Stephen Fry : the latest victim of the ‘mean web’

News flash: the Internet is not always a nice place to hang your hat.

However it seems that with the meteoric rise of social media and all the services that live in that realm such as Twitter some folks may not realize that not everything is sweetness and light. As much as the mavens of social media might like to gloss over the fact social media networks are not exactly harbors of good intentions and kind words.

According to Zee over at The Next Web the latest celeb to discover this real side of the web is Stephen Fry (@stephenfry) who has over 900,000 followers on Twitter. Fry, a very well known English writer and actor, has been up until today it seems a big proponent of Twitter. As Zee notes in his post Stephen has done a lot to propel Twitter’s popularity in Britain having appeared in many interviews about the service.

However that may be changing as it appears that like other celebrities Fry has been taking a fair amount of mean spirited jabs via Twitter and it has gotten him rather down on the service.


I’m not going to bother going into any really boring analysis of how this event, along with other celebs who have quit Twitter, is going to affect the service. Nor will I mention the most obvious solution to this problem of jackasses who think that openness and conversation on the Web means letting go of normal politeness and etiquette by mention how easy it is to use the block feature on Twitter.

Instead I just want to point out to all these n00bs that are discovering the wonders of the Web for maybe the first time – especially the one that exists past some Facebook page – the Web can suck at times.

Yes the Web is an incredible place to spend your time but it also is a place where both the good and bad in people is much more easily discovered. As one who has been involved in more flame wars and acrimonious discussions since the days of bulletin board services, and make what happen on Twitter seem like boy scout meeting, I can be pretty confident is telling you that at some point you are going to run up against assholes.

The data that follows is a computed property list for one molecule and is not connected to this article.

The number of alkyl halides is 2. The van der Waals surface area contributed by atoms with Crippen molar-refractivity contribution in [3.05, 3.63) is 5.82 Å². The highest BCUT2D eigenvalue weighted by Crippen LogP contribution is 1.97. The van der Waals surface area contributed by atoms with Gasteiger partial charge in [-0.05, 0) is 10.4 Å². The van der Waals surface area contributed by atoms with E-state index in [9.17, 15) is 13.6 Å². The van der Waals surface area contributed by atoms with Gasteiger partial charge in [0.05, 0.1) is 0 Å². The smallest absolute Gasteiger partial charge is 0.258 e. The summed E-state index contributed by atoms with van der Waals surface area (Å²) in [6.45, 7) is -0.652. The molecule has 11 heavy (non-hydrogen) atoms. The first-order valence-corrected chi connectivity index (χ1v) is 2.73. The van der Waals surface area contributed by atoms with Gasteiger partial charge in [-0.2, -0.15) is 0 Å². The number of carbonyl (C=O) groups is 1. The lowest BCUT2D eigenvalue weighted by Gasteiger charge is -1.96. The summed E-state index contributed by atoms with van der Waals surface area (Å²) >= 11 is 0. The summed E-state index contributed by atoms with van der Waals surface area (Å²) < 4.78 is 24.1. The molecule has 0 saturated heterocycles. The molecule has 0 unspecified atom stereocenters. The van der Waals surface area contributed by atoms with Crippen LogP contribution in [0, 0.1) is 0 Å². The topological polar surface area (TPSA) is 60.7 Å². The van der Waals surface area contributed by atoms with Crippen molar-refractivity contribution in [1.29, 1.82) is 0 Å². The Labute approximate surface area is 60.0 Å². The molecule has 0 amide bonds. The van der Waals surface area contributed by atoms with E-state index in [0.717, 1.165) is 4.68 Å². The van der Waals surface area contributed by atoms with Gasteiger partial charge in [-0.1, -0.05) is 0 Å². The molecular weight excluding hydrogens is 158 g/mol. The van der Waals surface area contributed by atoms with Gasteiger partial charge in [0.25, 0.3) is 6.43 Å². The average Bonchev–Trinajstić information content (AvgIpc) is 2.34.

The problem is that for a lot of these celebs discovering the Web maybe for the first time through things like Twitter have for the most part come from a world where they are shielded from assholes. Whether it be through the use of managers or PR firms celebrities have for the most part been shielded from having to deal with those that might not like them. Social media due to its one on one nature has removed those barriers.

Celebrities can now interact with their fans more directly with things like Twitter and Facebook fan pages but that comes at a cost. The moment you enter the world of social media using things like Twitter you are opening yourself up to anyone who has a hate on for you. Maybe it was the clothes you wore to some event, maybe it was something you said in a Twitter message, or maybe it was just because the person on the other end of some message is nothing more than just an asshole.

There is a price to pay for the immediacy of interaction especially if you are famous for something so before you click that join button and jump on the bandwagon maybe you should first think about getting a thicker skin.